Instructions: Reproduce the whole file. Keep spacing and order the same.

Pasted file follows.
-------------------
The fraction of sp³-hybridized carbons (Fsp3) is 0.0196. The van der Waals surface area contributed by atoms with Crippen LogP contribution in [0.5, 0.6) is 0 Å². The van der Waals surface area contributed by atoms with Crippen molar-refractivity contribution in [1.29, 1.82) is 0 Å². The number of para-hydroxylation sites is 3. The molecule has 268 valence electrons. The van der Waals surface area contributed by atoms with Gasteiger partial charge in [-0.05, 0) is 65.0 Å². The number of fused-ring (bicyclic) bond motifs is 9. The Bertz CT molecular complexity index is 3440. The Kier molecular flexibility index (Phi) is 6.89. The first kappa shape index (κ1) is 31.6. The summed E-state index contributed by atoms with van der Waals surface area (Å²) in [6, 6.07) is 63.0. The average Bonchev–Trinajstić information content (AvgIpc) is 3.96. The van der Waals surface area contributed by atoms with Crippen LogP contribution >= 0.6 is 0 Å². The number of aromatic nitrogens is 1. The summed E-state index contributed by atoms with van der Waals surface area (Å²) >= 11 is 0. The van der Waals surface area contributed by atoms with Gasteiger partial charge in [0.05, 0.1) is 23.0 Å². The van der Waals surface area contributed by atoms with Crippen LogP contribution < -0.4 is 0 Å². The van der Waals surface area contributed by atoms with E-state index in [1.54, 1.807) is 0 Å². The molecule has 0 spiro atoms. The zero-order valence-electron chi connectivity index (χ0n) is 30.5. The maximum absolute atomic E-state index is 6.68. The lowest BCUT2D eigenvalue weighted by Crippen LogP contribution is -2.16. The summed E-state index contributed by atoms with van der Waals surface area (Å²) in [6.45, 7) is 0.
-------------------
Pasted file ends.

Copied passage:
The fraction of sp³-hybridized carbons (Fsp3) is 0.0196. The van der Waals surface area contributed by atoms with Crippen LogP contribution in [0.5, 0.6) is 0 Å². The van der Waals surface area contributed by atoms with Crippen molar-refractivity contribution in [1.29, 1.82) is 0 Å². The number of para-hydroxylation sites is 3. The molecule has 268 valence electrons. The van der Waals surface area contributed by atoms with Gasteiger partial charge in [-0.05, 0) is 65.0 Å². The number of fused-ring (bicyclic) bond motifs is 9. The Bertz CT molecular complexity index is 3440. The Kier molecular flexibility index (Phi) is 6.89. The first kappa shape index (κ1) is 31.6. The summed E-state index contributed by atoms with van der Waals surface area (Å²) in [6, 6.07) is 63.0. The average Bonchev–Trinajstić information content (AvgIpc) is 3.96. The van der Waals surface area contributed by atoms with Crippen LogP contribution >= 0.6 is 0 Å². The number of aromatic nitrogens is 1. The summed E-state index contributed by atoms with van der Waals surface area (Å²) >= 11 is 0. The van der Waals surface area contributed by atoms with Gasteiger partial charge in [0.05, 0.1) is 23.0 Å². The van der Waals surface area contributed by atoms with Crippen LogP contribution < -0.4 is 0 Å². The van der Waals surface area contributed by atoms with E-state index in [1.54, 1.807) is 0 Å². The molecule has 0 spiro atoms. The zero-order valence-electron chi connectivity index (χ0n) is 30.5. The maximum absolute atomic E-state index is 6.68. The lowest BCUT2D eigenvalue weighted by Crippen LogP contribution is -2.16. The summed E-state index contributed by atoms with van der Waals surface area (Å²) in [6.45, 7) is 0.